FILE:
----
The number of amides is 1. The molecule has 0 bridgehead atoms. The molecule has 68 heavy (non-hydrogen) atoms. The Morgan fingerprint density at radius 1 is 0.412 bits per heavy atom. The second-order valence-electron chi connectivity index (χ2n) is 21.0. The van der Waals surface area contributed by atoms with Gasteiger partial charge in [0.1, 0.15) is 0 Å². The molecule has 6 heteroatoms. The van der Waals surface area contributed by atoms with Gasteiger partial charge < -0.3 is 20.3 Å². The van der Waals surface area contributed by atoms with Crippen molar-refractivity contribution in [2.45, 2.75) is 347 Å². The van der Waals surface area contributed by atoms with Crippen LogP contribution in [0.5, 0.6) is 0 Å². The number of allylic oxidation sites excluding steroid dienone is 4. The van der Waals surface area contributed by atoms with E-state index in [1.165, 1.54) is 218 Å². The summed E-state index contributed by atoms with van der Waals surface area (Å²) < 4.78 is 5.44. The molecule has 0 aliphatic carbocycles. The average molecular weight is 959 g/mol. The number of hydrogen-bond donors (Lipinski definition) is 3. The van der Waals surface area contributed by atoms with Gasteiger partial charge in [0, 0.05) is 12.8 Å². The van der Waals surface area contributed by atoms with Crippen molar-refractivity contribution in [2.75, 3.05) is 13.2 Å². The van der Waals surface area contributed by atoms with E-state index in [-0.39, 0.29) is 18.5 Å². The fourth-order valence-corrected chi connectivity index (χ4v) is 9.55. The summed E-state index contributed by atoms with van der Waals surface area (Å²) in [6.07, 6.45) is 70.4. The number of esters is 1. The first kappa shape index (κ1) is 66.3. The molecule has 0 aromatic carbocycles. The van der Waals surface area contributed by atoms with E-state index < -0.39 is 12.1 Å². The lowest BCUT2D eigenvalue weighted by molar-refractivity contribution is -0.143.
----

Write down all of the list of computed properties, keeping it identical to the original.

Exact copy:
The number of amides is 1. The molecule has 0 bridgehead atoms. The molecule has 68 heavy (non-hydrogen) atoms. The Morgan fingerprint density at radius 1 is 0.412 bits per heavy atom. The second-order valence-electron chi connectivity index (χ2n) is 21.0. The van der Waals surface area contributed by atoms with Gasteiger partial charge in [0.1, 0.15) is 0 Å². The molecule has 6 heteroatoms. The van der Waals surface area contributed by atoms with Gasteiger partial charge < -0.3 is 20.3 Å². The van der Waals surface area contributed by atoms with Crippen molar-refractivity contribution in [2.45, 2.75) is 347 Å². The van der Waals surface area contributed by atoms with Crippen LogP contribution in [0.5, 0.6) is 0 Å². The number of allylic oxidation sites excluding steroid dienone is 4. The van der Waals surface area contributed by atoms with E-state index in [1.165, 1.54) is 218 Å². The summed E-state index contributed by atoms with van der Waals surface area (Å²) < 4.78 is 5.44. The molecule has 0 aliphatic carbocycles. The average molecular weight is 959 g/mol. The number of hydrogen-bond donors (Lipinski definition) is 3. The van der Waals surface area contributed by atoms with Gasteiger partial charge in [0, 0.05) is 12.8 Å². The van der Waals surface area contributed by atoms with Crippen molar-refractivity contribution in [2.75, 3.05) is 13.2 Å². The van der Waals surface area contributed by atoms with E-state index in [-0.39, 0.29) is 18.5 Å². The fourth-order valence-corrected chi connectivity index (χ4v) is 9.55. The summed E-state index contributed by atoms with van der Waals surface area (Å²) in [6.07, 6.45) is 70.4. The number of esters is 1. The first kappa shape index (κ1) is 66.3. The molecule has 0 aromatic carbocycles. The van der Waals surface area contributed by atoms with E-state index < -0.39 is 12.1 Å². The lowest BCUT2D eigenvalue weighted by molar-refractivity contribution is -0.143.